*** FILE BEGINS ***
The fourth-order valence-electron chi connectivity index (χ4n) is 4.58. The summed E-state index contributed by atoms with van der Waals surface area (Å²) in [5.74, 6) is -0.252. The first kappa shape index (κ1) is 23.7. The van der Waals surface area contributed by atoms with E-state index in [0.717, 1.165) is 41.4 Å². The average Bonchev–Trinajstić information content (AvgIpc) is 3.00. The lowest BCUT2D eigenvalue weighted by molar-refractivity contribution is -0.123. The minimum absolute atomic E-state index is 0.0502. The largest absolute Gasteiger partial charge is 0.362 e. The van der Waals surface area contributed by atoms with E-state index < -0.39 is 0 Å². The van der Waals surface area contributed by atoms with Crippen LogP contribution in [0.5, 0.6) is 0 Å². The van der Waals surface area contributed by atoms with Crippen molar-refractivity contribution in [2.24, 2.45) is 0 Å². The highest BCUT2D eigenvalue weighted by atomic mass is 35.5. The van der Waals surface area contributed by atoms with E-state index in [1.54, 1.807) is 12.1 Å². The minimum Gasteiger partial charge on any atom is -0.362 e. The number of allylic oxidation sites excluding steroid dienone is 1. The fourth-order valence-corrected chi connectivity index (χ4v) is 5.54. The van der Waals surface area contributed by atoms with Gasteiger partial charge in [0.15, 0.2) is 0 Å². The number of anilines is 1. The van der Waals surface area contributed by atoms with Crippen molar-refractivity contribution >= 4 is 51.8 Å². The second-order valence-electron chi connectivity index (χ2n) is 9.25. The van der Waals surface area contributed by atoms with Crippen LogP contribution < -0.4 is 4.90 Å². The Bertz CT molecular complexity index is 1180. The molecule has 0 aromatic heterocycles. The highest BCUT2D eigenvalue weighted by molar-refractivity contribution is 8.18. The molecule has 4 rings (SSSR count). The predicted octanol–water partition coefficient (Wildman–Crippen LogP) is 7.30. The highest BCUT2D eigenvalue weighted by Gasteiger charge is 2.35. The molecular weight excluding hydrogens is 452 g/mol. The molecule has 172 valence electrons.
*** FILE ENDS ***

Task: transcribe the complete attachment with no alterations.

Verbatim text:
The fourth-order valence-electron chi connectivity index (χ4n) is 4.58. The summed E-state index contributed by atoms with van der Waals surface area (Å²) in [5.74, 6) is -0.252. The first kappa shape index (κ1) is 23.7. The van der Waals surface area contributed by atoms with E-state index in [0.717, 1.165) is 41.4 Å². The average Bonchev–Trinajstić information content (AvgIpc) is 3.00. The lowest BCUT2D eigenvalue weighted by molar-refractivity contribution is -0.123. The minimum absolute atomic E-state index is 0.0502. The largest absolute Gasteiger partial charge is 0.362 e. The van der Waals surface area contributed by atoms with E-state index < -0.39 is 0 Å². The van der Waals surface area contributed by atoms with Crippen LogP contribution in [0.5, 0.6) is 0 Å². The van der Waals surface area contributed by atoms with Crippen molar-refractivity contribution in [2.24, 2.45) is 0 Å². The highest BCUT2D eigenvalue weighted by atomic mass is 35.5. The van der Waals surface area contributed by atoms with E-state index in [1.54, 1.807) is 12.1 Å². The minimum Gasteiger partial charge on any atom is -0.362 e. The number of allylic oxidation sites excluding steroid dienone is 1. The fourth-order valence-corrected chi connectivity index (χ4v) is 5.54. The van der Waals surface area contributed by atoms with Gasteiger partial charge in [0.15, 0.2) is 0 Å². The number of anilines is 1. The van der Waals surface area contributed by atoms with Crippen molar-refractivity contribution >= 4 is 51.8 Å². The second-order valence-electron chi connectivity index (χ2n) is 9.25. The van der Waals surface area contributed by atoms with Crippen LogP contribution < -0.4 is 4.90 Å². The Bertz CT molecular complexity index is 1180. The molecule has 0 aromatic heterocycles. The highest BCUT2D eigenvalue weighted by molar-refractivity contribution is 8.18. The molecule has 4 rings (SSSR count). The predicted octanol–water partition coefficient (Wildman–Crippen LogP) is 7.30. The highest BCUT2D eigenvalue weighted by Gasteiger charge is 2.35. The molecular weight excluding hydrogens is 452 g/mol. The molecule has 172 valence electrons.